Other sustainable energy sources share the tendency towards a small scale, fitting them nicely into a decentralized energy system. Biogas production requires transport of the low-value resources over short distances in order to be economic. Wind power is rather large-scale at present, but might migrate towards a smaller scale using new technologies. Artificial photosynthesis also carries promises for a future decentralized energy (and materials) supply, on the basis of its potentially high productivity.
Buffers are required
Balance is of prime importance to energy systems, in particular to the electricity grid, where in principle demand and supply have to be simultaneous. As solar and wind power will acquire an increasing share in electricity supply, balancing the grid will be more problematic because supply will depend on atmospheric conditions. One way in which balance may be maintained is the creation of buffer supplies of (sustainable) fuels, like biobased gas or sustainably produced hydrogen, which can be used for electricity production when required. Other proven methods of electricity storage make use of storage reservoirs (hydropower), pump energy (e.g. in deep shafts), fly wheels, and magnets.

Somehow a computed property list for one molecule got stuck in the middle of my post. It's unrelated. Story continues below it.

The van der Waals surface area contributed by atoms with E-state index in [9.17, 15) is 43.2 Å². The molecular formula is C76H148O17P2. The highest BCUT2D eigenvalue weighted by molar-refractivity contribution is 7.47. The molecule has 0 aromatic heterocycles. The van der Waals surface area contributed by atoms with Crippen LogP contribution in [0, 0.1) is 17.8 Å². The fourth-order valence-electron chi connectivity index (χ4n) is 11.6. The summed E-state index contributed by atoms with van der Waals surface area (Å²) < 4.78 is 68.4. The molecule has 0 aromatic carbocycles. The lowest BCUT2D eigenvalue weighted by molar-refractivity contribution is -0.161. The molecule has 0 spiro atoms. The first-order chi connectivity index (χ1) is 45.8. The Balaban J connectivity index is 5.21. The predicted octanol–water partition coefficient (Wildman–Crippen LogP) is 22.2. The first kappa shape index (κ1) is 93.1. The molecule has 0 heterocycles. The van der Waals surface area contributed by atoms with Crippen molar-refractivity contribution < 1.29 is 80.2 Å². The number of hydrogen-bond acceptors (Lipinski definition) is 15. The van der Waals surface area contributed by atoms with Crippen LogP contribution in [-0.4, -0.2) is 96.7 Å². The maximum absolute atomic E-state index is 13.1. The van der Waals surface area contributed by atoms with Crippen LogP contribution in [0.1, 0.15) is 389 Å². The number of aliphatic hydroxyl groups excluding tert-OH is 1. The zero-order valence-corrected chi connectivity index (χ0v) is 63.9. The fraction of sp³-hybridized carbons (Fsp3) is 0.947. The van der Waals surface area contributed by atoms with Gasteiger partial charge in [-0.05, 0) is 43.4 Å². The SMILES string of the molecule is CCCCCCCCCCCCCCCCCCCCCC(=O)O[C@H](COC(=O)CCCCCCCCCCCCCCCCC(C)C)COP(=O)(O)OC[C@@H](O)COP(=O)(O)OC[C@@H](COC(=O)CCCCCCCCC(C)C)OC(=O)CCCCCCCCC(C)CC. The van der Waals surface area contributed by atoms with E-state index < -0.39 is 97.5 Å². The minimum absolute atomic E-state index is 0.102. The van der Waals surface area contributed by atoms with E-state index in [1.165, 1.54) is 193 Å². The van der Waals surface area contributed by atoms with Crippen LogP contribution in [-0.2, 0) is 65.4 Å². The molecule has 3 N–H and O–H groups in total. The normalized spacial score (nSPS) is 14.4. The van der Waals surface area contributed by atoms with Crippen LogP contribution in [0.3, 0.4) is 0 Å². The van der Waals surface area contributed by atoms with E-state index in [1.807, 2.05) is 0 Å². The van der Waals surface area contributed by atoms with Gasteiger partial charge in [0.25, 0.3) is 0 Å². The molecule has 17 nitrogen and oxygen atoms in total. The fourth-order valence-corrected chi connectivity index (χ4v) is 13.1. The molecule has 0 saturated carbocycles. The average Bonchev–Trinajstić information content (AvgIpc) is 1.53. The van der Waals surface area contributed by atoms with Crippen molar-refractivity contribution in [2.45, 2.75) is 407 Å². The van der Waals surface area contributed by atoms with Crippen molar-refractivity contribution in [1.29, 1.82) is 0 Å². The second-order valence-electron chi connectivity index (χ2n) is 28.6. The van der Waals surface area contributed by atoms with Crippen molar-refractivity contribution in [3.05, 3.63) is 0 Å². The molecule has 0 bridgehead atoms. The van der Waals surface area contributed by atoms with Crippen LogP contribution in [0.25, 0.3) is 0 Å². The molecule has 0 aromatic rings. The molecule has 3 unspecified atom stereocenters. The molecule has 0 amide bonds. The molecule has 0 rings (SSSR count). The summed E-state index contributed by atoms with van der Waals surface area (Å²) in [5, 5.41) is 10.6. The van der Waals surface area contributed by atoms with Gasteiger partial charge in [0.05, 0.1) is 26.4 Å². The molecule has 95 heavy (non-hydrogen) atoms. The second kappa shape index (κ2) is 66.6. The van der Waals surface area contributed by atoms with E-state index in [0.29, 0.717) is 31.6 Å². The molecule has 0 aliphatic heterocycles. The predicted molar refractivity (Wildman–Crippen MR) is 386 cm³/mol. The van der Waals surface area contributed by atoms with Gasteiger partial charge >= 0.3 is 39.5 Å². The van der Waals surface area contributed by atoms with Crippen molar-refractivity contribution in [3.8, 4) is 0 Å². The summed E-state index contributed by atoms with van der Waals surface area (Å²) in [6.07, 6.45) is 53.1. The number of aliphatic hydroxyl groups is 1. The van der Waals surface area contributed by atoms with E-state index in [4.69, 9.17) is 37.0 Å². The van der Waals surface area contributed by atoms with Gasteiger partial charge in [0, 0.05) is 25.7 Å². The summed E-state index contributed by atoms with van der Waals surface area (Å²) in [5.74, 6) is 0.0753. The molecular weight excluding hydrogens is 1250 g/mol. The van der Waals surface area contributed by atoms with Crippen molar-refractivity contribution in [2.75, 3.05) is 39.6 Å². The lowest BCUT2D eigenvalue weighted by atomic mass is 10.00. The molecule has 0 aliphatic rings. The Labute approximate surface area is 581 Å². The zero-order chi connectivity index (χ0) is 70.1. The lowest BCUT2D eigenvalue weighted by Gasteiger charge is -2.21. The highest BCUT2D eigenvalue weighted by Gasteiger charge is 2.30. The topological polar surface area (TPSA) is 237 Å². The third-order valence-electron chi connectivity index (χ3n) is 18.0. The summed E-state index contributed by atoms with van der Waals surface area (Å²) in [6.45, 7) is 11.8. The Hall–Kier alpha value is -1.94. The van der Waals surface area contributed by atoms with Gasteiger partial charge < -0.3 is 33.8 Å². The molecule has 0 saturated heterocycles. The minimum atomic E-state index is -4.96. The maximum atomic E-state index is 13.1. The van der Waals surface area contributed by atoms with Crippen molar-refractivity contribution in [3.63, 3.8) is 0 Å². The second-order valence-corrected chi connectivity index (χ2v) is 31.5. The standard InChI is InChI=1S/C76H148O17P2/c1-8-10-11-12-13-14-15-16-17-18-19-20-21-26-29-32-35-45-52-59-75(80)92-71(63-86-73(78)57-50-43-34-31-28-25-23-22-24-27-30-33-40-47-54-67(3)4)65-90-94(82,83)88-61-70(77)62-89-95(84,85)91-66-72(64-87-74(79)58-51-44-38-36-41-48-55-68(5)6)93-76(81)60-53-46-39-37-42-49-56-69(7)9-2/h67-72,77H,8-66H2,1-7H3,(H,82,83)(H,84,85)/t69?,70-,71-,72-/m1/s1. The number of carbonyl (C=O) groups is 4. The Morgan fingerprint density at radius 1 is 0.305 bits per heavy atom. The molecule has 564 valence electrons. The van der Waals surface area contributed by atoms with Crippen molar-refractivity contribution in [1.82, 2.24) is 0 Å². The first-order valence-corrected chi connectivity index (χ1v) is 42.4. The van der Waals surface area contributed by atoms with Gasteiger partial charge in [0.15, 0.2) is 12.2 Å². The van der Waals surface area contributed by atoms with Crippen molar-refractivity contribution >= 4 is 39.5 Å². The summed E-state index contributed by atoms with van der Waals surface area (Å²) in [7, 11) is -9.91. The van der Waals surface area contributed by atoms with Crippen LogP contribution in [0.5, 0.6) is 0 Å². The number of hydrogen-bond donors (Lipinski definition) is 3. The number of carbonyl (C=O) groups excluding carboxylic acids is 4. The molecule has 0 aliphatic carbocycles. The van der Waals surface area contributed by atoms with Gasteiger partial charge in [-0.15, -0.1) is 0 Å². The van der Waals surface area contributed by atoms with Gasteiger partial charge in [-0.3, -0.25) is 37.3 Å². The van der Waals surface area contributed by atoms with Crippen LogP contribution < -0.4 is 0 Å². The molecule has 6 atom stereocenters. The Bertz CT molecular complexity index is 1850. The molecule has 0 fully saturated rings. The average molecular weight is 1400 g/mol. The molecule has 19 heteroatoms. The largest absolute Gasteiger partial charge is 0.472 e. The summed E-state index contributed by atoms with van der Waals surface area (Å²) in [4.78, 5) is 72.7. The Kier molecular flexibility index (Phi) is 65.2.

Another principle, which could promise much more capacity, is to use electric motor vehicle’s batteries as a buffer. Suppose the majority of cars would be electrically powered (by batteries or reversible fuel cells), and these would be connected to the grid when idle; then they might store a temporary excess of (decentralized) electricity production, and supply a temporary shortage from the energy embedded in them. That would produce a stable and sustainable energy system, which for its realization remains dependent on the price of fuels and storage systems.
A new development model
A small-scale energy supply and a decentralized industry would form a firm basis for a decentralization of the economy, and an enhanced self-sufficiency of regions. Technologies making breakthroughs in the coming decades will allow us to produce high-quality materials on the basis of regional feedstock, and also generate the energy required for their production. This is a development diametrically opposed to that of the last centuries, in which raw materials were increasingly imported from abroad, as a result of which the volume of world trade became a measure for prosperity.